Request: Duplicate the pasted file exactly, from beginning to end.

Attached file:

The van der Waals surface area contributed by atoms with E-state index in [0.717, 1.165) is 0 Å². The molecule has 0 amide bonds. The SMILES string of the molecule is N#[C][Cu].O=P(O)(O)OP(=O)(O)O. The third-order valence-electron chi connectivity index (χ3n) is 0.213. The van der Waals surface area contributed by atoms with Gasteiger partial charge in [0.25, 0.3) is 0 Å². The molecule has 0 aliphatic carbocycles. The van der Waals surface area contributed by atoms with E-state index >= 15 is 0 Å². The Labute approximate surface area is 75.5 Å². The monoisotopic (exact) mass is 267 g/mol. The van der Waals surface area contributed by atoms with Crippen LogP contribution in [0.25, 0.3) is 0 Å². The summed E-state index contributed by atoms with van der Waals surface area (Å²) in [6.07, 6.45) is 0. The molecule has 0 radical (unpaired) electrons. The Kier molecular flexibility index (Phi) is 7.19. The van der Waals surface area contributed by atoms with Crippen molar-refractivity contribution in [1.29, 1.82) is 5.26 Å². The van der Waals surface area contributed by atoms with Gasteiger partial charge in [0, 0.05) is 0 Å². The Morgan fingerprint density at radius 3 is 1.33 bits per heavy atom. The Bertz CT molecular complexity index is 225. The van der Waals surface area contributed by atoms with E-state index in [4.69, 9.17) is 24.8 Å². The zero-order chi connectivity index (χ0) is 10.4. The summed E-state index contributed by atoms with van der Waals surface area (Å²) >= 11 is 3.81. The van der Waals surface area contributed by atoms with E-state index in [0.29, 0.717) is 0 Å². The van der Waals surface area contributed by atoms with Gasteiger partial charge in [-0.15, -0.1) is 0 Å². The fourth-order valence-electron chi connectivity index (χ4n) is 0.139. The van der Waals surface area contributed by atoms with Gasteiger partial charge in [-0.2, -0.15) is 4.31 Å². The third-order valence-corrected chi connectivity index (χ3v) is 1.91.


The van der Waals surface area contributed by atoms with E-state index in [0.717, 1.165) is 0 Å². The molecule has 0 amide bonds. The SMILES string of the molecule is N#[C][Cu].O=P(O)(O)OP(=O)(O)O. The third-order valence-electron chi connectivity index (χ3n) is 0.213. The van der Waals surface area contributed by atoms with Gasteiger partial charge in [0.25, 0.3) is 0 Å². The molecule has 0 aliphatic carbocycles. The van der Waals surface area contributed by atoms with E-state index >= 15 is 0 Å². The Labute approximate surface area is 75.5 Å². The monoisotopic (exact) mass is 267 g/mol. The van der Waals surface area contributed by atoms with Crippen LogP contribution in [0.25, 0.3) is 0 Å². The summed E-state index contributed by atoms with van der Waals surface area (Å²) in [6.07, 6.45) is 0. The molecule has 0 radical (unpaired) electrons. The Kier molecular flexibility index (Phi) is 7.19. The van der Waals surface area contributed by atoms with Crippen molar-refractivity contribution in [1.29, 1.82) is 5.26 Å². The van der Waals surface area contributed by atoms with Gasteiger partial charge in [0, 0.05) is 0 Å². The Morgan fingerprint density at radius 3 is 1.33 bits per heavy atom. The Bertz CT molecular complexity index is 225. The van der Waals surface area contributed by atoms with E-state index in [4.69, 9.17) is 24.8 Å². The zero-order chi connectivity index (χ0) is 10.4. The summed E-state index contributed by atoms with van der Waals surface area (Å²) >= 11 is 3.81. The van der Waals surface area contributed by atoms with E-state index in [0.29, 0.717) is 0 Å². The van der Waals surface area contributed by atoms with Gasteiger partial charge in [-0.15, -0.1) is 0 Å². The fourth-order valence-electron chi connectivity index (χ4n) is 0.139. The van der Waals surface area contributed by atoms with Gasteiger partial charge in [-0.2, -0.15) is 4.31 Å². The third-order valence-corrected chi connectivity index (χ3v) is 1.91.